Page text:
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Yated Shidduch Forum 11/17/17: Wrong to be Looking for the “Best Guy”?


Every so often, my uncle calls me about boys, looking for a shidduch for his daughter. Alert: My uncle tells me that he’s looking for “the best guy.” But his daughter doesn’t need “the best guy.” How do I know? It doesn’t take a professor in quantum physics or thermodynamics to see that she’s a fine girl, from a fine family, who deserves a fine boy. But no Ketzos-Nesivos expert needed here.

My question: Should I just fib one time and tell them that Yankel Klein is the best guy when he might not be? In fact, he, like Moish Goldberg and Chaim Schwartz, might be just fine. Or should I just keep playing along with their unrealistic chase after that future Rav Chaim Kanievsky who they don’t realize is not what their run-of-the-mill, average, typical, middling daughter needs?

Now you might tell me that this is a precious bas Yisroel who deserves to marry a gadol hador. Well, I’m also precious. And I didn’t marry a Rebbetzin Kanievsky.

Ela mai, we all deserve the greatest and the best, but we have to be realistic.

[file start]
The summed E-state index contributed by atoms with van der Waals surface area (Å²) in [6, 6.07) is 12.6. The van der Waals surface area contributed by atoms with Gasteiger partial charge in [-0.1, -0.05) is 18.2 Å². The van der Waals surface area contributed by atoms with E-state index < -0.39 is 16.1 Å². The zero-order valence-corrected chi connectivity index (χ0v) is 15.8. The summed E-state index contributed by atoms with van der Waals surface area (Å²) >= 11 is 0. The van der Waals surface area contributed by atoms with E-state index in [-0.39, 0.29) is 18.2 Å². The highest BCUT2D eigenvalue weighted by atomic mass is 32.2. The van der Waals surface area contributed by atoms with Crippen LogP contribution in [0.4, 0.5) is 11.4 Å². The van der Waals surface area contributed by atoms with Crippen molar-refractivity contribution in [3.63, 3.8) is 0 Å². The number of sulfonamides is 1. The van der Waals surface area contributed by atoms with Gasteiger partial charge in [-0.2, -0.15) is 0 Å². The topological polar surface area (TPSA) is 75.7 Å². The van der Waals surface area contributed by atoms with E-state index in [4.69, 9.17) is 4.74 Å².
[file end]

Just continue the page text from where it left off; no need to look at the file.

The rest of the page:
So should I play manipulator or should I go along with what they think they need?


While this narrative certainly introduces a number of salient and critical topics related to shidduchim that we will soon address, once again, I would urge caution against the obtuse depiction and portrayal of others – family members in particular – in words that are meant for public consumption. As much as we all may appreciate the feelings of satisfaction associated with expressive writing, it must not come at the expense of others.

Before attending to the specific question being posed, there is one particular matter which is touched upon in the question that I feel is most integral to address, and that is the ideation that “we all deserve the greatest and the best, but we have to be realistic”.

We do not all deserve anything other than that which we need to accomplish our tachlis hachaim; we are not placating some hopeless lot we have been unavoidably dealt; and we are not settling only for what we can realistically attain, despite being worthy of more. We are simply aspiring to find that which is best for each of our own needs.

While it is inarguable that there are those who either by nature, or through sheer willpower and untiring effort, are able to distinguish themselves as remarkable individuals, the notion that such persons are to be seen as commodities to be had, and that their companionship is appropriate only to the select few who deserve such a spouse, is fallacious, and perpetuates a highly unhealthy approach to marriage and how we value one another in society.